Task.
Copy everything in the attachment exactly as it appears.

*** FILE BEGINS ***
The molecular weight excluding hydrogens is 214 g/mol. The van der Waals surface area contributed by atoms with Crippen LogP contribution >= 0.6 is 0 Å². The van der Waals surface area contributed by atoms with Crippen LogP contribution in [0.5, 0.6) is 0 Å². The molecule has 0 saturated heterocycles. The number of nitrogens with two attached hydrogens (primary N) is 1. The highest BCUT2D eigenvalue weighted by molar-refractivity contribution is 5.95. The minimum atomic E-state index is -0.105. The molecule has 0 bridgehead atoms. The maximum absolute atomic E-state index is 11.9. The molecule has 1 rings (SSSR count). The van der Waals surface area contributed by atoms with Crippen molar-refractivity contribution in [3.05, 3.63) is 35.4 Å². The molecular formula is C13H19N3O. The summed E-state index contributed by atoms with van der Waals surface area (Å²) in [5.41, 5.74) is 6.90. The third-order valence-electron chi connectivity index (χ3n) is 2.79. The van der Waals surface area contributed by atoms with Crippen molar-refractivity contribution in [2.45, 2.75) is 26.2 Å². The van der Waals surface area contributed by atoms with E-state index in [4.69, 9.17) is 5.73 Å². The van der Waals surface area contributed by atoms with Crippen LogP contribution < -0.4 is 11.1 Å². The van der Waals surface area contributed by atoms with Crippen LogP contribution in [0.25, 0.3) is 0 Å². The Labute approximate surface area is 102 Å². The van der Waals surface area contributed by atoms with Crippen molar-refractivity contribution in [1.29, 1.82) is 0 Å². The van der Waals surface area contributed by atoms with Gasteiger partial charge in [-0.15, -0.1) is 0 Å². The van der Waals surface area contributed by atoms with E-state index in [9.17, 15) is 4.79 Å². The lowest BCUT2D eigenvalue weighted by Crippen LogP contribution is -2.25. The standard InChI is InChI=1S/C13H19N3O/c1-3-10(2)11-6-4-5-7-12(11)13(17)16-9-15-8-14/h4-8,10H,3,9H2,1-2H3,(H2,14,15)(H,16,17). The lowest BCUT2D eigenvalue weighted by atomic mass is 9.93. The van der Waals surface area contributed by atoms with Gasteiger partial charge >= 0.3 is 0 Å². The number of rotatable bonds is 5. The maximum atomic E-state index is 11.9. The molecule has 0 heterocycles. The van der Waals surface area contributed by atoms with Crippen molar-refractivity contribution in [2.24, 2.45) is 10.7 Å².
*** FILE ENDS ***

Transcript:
The molecular weight excluding hydrogens is 214 g/mol. The van der Waals surface area contributed by atoms with Crippen LogP contribution >= 0.6 is 0 Å². The van der Waals surface area contributed by atoms with Crippen LogP contribution in [0.5, 0.6) is 0 Å². The molecule has 0 saturated heterocycles. The number of nitrogens with two attached hydrogens (primary N) is 1. The highest BCUT2D eigenvalue weighted by molar-refractivity contribution is 5.95. The minimum atomic E-state index is -0.105. The molecule has 0 bridgehead atoms. The maximum absolute atomic E-state index is 11.9. The molecule has 1 rings (SSSR count). The van der Waals surface area contributed by atoms with Crippen molar-refractivity contribution in [3.05, 3.63) is 35.4 Å². The molecular formula is C13H19N3O. The summed E-state index contributed by atoms with van der Waals surface area (Å²) in [5.41, 5.74) is 6.90. The third-order valence-electron chi connectivity index (χ3n) is 2.79. The van der Waals surface area contributed by atoms with Crippen molar-refractivity contribution in [2.45, 2.75) is 26.2 Å². The van der Waals surface area contributed by atoms with E-state index in [4.69, 9.17) is 5.73 Å². The van der Waals surface area contributed by atoms with Crippen LogP contribution < -0.4 is 11.1 Å². The van der Waals surface area contributed by atoms with Crippen LogP contribution in [0.25, 0.3) is 0 Å². The Labute approximate surface area is 102 Å². The van der Waals surface area contributed by atoms with Crippen molar-refractivity contribution in [1.29, 1.82) is 0 Å². The van der Waals surface area contributed by atoms with Gasteiger partial charge in [-0.15, -0.1) is 0 Å². The van der Waals surface area contributed by atoms with E-state index in [9.17, 15) is 4.79 Å². The lowest BCUT2D eigenvalue weighted by Crippen LogP contribution is -2.25. The standard InChI is InChI=1S/C13H19N3O/c1-3-10(2)11-6-4-5-7-12(11)13(17)16-9-15-8-14/h4-8,10H,3,9H2,1-2H3,(H2,14,15)(H,16,17). The lowest BCUT2D eigenvalue weighted by atomic mass is 9.93. The van der Waals surface area contributed by atoms with Gasteiger partial charge >= 0.3 is 0 Å². The number of rotatable bonds is 5. The maximum atomic E-state index is 11.9. The molecule has 0 heterocycles. The van der Waals surface area contributed by atoms with Crippen molar-refractivity contribution in [2.24, 2.45) is 10.7 Å².